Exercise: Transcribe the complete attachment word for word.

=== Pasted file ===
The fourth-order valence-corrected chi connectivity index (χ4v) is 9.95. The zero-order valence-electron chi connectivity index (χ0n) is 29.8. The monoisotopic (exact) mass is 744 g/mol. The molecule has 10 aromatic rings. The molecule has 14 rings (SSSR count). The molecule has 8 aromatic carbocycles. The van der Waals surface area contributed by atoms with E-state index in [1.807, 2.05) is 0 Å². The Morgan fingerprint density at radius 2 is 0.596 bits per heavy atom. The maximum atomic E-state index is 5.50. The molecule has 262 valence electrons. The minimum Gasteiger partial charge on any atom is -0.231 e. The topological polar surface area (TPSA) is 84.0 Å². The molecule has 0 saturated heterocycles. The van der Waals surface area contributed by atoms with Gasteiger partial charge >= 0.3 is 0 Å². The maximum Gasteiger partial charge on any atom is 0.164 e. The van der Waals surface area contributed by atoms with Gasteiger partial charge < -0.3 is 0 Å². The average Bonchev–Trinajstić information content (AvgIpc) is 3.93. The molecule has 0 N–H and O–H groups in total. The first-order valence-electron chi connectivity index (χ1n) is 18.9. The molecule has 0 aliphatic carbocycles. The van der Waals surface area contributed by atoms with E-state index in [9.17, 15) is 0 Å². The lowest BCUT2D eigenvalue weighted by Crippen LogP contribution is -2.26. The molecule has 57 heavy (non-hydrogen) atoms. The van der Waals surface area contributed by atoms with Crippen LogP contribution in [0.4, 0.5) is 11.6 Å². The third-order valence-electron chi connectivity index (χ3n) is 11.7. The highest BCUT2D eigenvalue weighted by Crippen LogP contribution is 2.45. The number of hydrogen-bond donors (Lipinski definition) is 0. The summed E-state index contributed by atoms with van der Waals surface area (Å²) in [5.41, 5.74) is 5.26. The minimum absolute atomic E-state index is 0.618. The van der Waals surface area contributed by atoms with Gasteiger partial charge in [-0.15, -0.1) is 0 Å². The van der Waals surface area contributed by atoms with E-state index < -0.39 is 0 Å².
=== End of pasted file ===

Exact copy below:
The fourth-order valence-corrected chi connectivity index (χ4v) is 9.95. The zero-order valence-electron chi connectivity index (χ0n) is 29.8. The monoisotopic (exact) mass is 744 g/mol. The molecule has 10 aromatic rings. The molecule has 14 rings (SSSR count). The molecule has 8 aromatic carbocycles. The van der Waals surface area contributed by atoms with E-state index in [1.807, 2.05) is 0 Å². The Morgan fingerprint density at radius 2 is 0.596 bits per heavy atom. The maximum atomic E-state index is 5.50. The molecule has 262 valence electrons. The minimum Gasteiger partial charge on any atom is -0.231 e. The topological polar surface area (TPSA) is 84.0 Å². The molecule has 0 saturated heterocycles. The van der Waals surface area contributed by atoms with Gasteiger partial charge >= 0.3 is 0 Å². The maximum Gasteiger partial charge on any atom is 0.164 e. The van der Waals surface area contributed by atoms with Gasteiger partial charge < -0.3 is 0 Å². The average Bonchev–Trinajstić information content (AvgIpc) is 3.93. The molecule has 0 N–H and O–H groups in total. The first-order valence-electron chi connectivity index (χ1n) is 18.9. The molecule has 0 aliphatic carbocycles. The van der Waals surface area contributed by atoms with E-state index in [9.17, 15) is 0 Å². The lowest BCUT2D eigenvalue weighted by Crippen LogP contribution is -2.26. The molecule has 57 heavy (non-hydrogen) atoms. The van der Waals surface area contributed by atoms with Crippen LogP contribution in [0.4, 0.5) is 11.6 Å². The third-order valence-electron chi connectivity index (χ3n) is 11.7. The highest BCUT2D eigenvalue weighted by Crippen LogP contribution is 2.45. The number of hydrogen-bond donors (Lipinski definition) is 0. The summed E-state index contributed by atoms with van der Waals surface area (Å²) in [5.41, 5.74) is 5.26. The minimum absolute atomic E-state index is 0.618. The van der Waals surface area contributed by atoms with Gasteiger partial charge in [-0.15, -0.1) is 0 Å². The van der Waals surface area contributed by atoms with E-state index < -0.39 is 0 Å².